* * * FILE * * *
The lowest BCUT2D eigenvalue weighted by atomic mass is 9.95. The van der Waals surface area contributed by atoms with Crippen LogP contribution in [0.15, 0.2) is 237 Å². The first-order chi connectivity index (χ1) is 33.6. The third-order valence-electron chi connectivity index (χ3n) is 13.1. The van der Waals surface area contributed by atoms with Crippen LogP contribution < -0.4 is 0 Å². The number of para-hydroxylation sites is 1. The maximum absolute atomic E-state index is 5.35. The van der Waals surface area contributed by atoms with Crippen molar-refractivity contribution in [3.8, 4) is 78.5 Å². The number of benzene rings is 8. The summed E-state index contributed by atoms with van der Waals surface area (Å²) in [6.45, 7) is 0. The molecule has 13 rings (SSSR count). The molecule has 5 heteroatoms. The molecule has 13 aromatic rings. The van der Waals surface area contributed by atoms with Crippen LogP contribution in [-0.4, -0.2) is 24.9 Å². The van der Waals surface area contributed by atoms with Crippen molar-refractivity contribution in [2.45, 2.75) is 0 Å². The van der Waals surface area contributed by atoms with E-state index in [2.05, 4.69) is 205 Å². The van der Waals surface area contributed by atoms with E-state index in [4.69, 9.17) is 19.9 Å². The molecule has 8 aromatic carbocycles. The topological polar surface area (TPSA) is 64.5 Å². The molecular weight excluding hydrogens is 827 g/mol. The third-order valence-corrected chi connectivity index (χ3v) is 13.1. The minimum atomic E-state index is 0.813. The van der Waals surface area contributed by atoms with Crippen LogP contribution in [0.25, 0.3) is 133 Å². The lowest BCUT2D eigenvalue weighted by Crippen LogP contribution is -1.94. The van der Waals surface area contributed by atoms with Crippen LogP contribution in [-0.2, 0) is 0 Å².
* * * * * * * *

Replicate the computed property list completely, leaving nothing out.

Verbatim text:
The lowest BCUT2D eigenvalue weighted by atomic mass is 9.95. The van der Waals surface area contributed by atoms with Crippen LogP contribution in [0.15, 0.2) is 237 Å². The first-order chi connectivity index (χ1) is 33.6. The third-order valence-electron chi connectivity index (χ3n) is 13.1. The van der Waals surface area contributed by atoms with Crippen LogP contribution < -0.4 is 0 Å². The number of para-hydroxylation sites is 1. The maximum absolute atomic E-state index is 5.35. The van der Waals surface area contributed by atoms with Crippen molar-refractivity contribution in [3.8, 4) is 78.5 Å². The number of benzene rings is 8. The summed E-state index contributed by atoms with van der Waals surface area (Å²) in [6.45, 7) is 0. The molecule has 13 rings (SSSR count). The molecule has 5 heteroatoms. The molecule has 13 aromatic rings. The van der Waals surface area contributed by atoms with Crippen LogP contribution in [-0.4, -0.2) is 24.9 Å². The van der Waals surface area contributed by atoms with Crippen molar-refractivity contribution in [2.45, 2.75) is 0 Å². The van der Waals surface area contributed by atoms with E-state index in [2.05, 4.69) is 205 Å². The van der Waals surface area contributed by atoms with E-state index in [4.69, 9.17) is 19.9 Å². The molecule has 8 aromatic carbocycles. The topological polar surface area (TPSA) is 64.5 Å². The molecular weight excluding hydrogens is 827 g/mol. The third-order valence-corrected chi connectivity index (χ3v) is 13.1. The minimum atomic E-state index is 0.813. The van der Waals surface area contributed by atoms with Crippen LogP contribution in [0.25, 0.3) is 133 Å². The lowest BCUT2D eigenvalue weighted by Crippen LogP contribution is -1.94. The van der Waals surface area contributed by atoms with Crippen LogP contribution in [-0.2, 0) is 0 Å².